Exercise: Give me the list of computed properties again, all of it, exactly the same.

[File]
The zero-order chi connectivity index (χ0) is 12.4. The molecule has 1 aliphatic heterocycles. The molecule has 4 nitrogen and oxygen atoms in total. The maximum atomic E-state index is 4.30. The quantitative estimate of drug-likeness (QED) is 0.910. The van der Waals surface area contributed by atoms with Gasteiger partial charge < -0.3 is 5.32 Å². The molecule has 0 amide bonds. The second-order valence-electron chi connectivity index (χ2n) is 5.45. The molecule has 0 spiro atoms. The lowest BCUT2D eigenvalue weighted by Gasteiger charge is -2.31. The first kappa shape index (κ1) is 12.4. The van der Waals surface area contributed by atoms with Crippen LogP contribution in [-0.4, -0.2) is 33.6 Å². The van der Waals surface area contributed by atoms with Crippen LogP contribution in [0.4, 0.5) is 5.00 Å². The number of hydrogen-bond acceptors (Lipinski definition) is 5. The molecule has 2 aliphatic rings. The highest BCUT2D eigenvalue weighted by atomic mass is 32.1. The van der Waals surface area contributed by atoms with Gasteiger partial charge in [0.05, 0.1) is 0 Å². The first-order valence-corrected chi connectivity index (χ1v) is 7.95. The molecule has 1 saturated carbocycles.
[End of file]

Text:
The zero-order chi connectivity index (χ0) is 12.4. The molecule has 1 aliphatic heterocycles. The molecule has 4 nitrogen and oxygen atoms in total. The maximum atomic E-state index is 4.30. The quantitative estimate of drug-likeness (QED) is 0.910. The van der Waals surface area contributed by atoms with Gasteiger partial charge < -0.3 is 5.32 Å². The molecule has 0 amide bonds. The second-order valence-electron chi connectivity index (χ2n) is 5.45. The molecule has 0 spiro atoms. The lowest BCUT2D eigenvalue weighted by Gasteiger charge is -2.31. The first kappa shape index (κ1) is 12.4. The van der Waals surface area contributed by atoms with Crippen LogP contribution in [-0.4, -0.2) is 33.6 Å². The van der Waals surface area contributed by atoms with Crippen LogP contribution in [0.4, 0.5) is 5.00 Å². The number of hydrogen-bond acceptors (Lipinski definition) is 5. The molecule has 2 aliphatic rings. The highest BCUT2D eigenvalue weighted by atomic mass is 32.1. The van der Waals surface area contributed by atoms with Gasteiger partial charge in [0.05, 0.1) is 0 Å². The first-order valence-corrected chi connectivity index (χ1v) is 7.95. The molecule has 1 saturated carbocycles.